I've been making final preparations and purchases for the trip to the other side of the earth. It is a daunting task, but I do not expect to have everything in order. 2009 is only a week away, which means I only have 7 days before there is no turning back. A few minor victories in my preparations include securing my Brazilian visa in Atlanta, GA and battling my Sony Scamcorder for the still images I had been taking. First, let me explain the camcorder (a.k.a. Scamcorder).
The Sony HDR-HC9 that I invested in for this project records high definition video on Mini DV cassettes. It also captures high definition still images and stores them on a memory stick. I purchased an 8GB Sony Memory Stick Pro Duo from someone on eBay that listed it as NEW. I received it quickly, though without the typical packaging you would expect from a new product. I began taking still photos and it seemed to be working properly as I could review the images on the camcorder perfectly. It wasn't until I tried to transfer them to my computer that I ran into problems. I tried to define these problems to the lovely folks a Sony (a.k.a. Phony) and they told me to send in my camcorder for their techinicians to have a look. I politely told them that their assistance was worthless.
Here is an example of the problems I had with still images. As you can see below, this is an almost stunning image of a rainbow in Asheville, NC. I could not recover any of the images I had taken over the last month. They all turned out like this:
I suspected that my memory stick was to blame rather than the camcorder or computer. After purchasing a NEW memory stick from a local retail store (about an hour ago), the problem was solved.
So, I have no pictures to share from my trek into Charleston last month, my trip to Atlanta two weeks ago to secure my visa, or my visit to Asheville where I received a crash course in video journalism and interviewing skills from some friends that are fanatical about films. I can, however, show you my visa since it is in my passport and my NEW memory stick actually works. Brilliant!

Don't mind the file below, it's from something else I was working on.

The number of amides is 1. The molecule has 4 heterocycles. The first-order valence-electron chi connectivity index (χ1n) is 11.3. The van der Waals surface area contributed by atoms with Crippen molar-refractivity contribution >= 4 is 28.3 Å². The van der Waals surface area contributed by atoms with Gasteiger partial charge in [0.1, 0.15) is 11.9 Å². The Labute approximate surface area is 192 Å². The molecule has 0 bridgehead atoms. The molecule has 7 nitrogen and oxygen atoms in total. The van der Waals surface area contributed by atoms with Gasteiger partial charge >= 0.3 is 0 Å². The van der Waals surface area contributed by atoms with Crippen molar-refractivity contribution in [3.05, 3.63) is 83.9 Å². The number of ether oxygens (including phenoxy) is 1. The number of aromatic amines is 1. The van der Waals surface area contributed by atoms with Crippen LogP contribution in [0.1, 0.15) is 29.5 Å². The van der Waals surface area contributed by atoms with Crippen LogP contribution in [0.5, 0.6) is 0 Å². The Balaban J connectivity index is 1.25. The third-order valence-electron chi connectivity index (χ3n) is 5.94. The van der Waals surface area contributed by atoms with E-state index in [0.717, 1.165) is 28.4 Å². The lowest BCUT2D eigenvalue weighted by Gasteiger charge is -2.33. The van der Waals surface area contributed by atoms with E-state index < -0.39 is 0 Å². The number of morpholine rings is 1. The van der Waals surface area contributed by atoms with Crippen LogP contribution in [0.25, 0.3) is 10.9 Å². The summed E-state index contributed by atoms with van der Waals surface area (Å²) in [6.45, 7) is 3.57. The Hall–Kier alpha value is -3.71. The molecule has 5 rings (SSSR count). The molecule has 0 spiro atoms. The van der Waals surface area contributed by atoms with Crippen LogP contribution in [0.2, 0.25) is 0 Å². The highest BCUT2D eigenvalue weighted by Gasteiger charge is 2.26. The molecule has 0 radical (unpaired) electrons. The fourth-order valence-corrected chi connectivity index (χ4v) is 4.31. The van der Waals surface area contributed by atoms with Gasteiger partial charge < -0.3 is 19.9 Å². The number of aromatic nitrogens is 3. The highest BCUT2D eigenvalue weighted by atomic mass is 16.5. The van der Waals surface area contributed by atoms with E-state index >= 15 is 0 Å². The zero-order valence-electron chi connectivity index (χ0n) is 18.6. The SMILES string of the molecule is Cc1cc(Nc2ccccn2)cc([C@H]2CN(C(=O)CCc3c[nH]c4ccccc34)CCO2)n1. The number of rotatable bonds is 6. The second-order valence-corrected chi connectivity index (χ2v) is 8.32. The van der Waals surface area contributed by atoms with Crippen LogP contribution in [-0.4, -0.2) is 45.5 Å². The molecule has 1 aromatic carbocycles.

I don't know why, but the Brazilian visa takes up two entire pages of my passport. I'm ok with that, though, because those two pages let me explore all the wonders of the largest country in South America. Big country, big visa.
Why did I have to go to Atlanta to get the visa? Well, the requirements to obtain a Brazilian visa are fairly strict. I could have sent all my materials (including my passport) in the mail, but I did not want to surrender my passport to the US Postal Service so close to my departure date. I also have a 90 day window from the time the visa is issued until I first enter the country. Therefore, I could not have applied for my visa too far in advance because I would not have been able to enter Brazil in time, and my $130 visa would be worthless.
That is another point I want to make. Brazil, along with Chile and Bolivia, have a reciprocity policy, which means they charge U.S. citizens the same amount that the U.S. charges its citizens to obtain a visa. In other words, the U.S. charges a $130 visa application fee to all Brazilians. The reason we have to pay so much just to get into Brazil (and other countries with a policy of reciprocity) is because our government charges such an excessive amount. Thanks Uncle Sam.
For those interested in going to Brazil, my suggestion is to find the requirements on the Embassy's website, get all the necessary materials together, and then schedule an appointment with the consulate or embassy that serves your jurisdiction. The info on the website states that applications can be turned in on Monday and picked up on Friday. This is deceiving. I arrived at the consulate in Atlanta on Monday to drop off my application and was told that I needed an appointment. The next opening was Wednesday, and I envisioned being forced to stay in Atlanta far beyond the original week that I had planned. While I ended up falling in love with Atlanta and the incredible people that hosted me during my stay, I was not prepared for such a delay. I suppose these delays are something I need to get used to since "mañana" ("tomorrow") is the prevailing philosophy throughout most of Latin America.
As it turned out, after a brief (and rather enjoyable) interview on Wednesday morning, I could pick up my visa the following day. In spite of all the red tape, I managed to emerge victorious.
I'll stop here for the sake of blog brevity, but I could write a book on what the last two weeks of traveling taught me. Perhaps I'll get to it in another post. For now, it should suffice to say that Atlanta reminded me of the unforgettable human connections that arise from being an independent traveler, and Asheville reminded me that those human connections endure regardless of distance or time.